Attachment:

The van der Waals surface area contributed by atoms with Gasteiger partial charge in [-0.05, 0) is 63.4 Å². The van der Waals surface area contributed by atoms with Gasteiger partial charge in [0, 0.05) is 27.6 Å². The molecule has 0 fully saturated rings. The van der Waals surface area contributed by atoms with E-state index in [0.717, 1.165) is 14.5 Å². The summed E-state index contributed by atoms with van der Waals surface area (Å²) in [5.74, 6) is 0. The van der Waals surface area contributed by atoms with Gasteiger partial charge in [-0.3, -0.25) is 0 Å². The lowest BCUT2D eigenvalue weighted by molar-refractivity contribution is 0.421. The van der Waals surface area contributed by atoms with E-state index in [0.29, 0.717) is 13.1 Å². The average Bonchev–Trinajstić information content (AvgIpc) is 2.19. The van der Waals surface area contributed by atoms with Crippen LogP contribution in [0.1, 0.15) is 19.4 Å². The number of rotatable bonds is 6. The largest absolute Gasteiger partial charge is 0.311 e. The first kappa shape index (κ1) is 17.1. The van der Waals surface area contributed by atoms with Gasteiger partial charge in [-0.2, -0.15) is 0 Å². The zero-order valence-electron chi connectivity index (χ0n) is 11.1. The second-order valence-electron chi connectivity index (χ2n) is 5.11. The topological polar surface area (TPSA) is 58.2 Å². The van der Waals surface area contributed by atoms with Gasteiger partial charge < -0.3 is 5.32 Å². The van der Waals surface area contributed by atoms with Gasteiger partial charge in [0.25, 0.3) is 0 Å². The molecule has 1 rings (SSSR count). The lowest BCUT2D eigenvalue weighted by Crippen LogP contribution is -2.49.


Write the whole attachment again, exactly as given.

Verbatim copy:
The van der Waals surface area contributed by atoms with Gasteiger partial charge in [-0.05, 0) is 63.4 Å². The van der Waals surface area contributed by atoms with Gasteiger partial charge in [0, 0.05) is 27.6 Å². The molecule has 0 fully saturated rings. The van der Waals surface area contributed by atoms with E-state index in [0.717, 1.165) is 14.5 Å². The summed E-state index contributed by atoms with van der Waals surface area (Å²) in [5.74, 6) is 0. The van der Waals surface area contributed by atoms with Gasteiger partial charge in [-0.3, -0.25) is 0 Å². The lowest BCUT2D eigenvalue weighted by molar-refractivity contribution is 0.421. The van der Waals surface area contributed by atoms with E-state index in [0.29, 0.717) is 13.1 Å². The average Bonchev–Trinajstić information content (AvgIpc) is 2.19. The van der Waals surface area contributed by atoms with Crippen LogP contribution in [0.1, 0.15) is 19.4 Å². The number of rotatable bonds is 6. The largest absolute Gasteiger partial charge is 0.311 e. The first kappa shape index (κ1) is 17.1. The van der Waals surface area contributed by atoms with Gasteiger partial charge in [-0.2, -0.15) is 0 Å². The zero-order valence-electron chi connectivity index (χ0n) is 11.1. The second-order valence-electron chi connectivity index (χ2n) is 5.11. The topological polar surface area (TPSA) is 58.2 Å². The van der Waals surface area contributed by atoms with Gasteiger partial charge < -0.3 is 5.32 Å². The van der Waals surface area contributed by atoms with Gasteiger partial charge in [0.25, 0.3) is 0 Å². The molecule has 1 rings (SSSR count). The lowest BCUT2D eigenvalue weighted by Crippen LogP contribution is -2.49.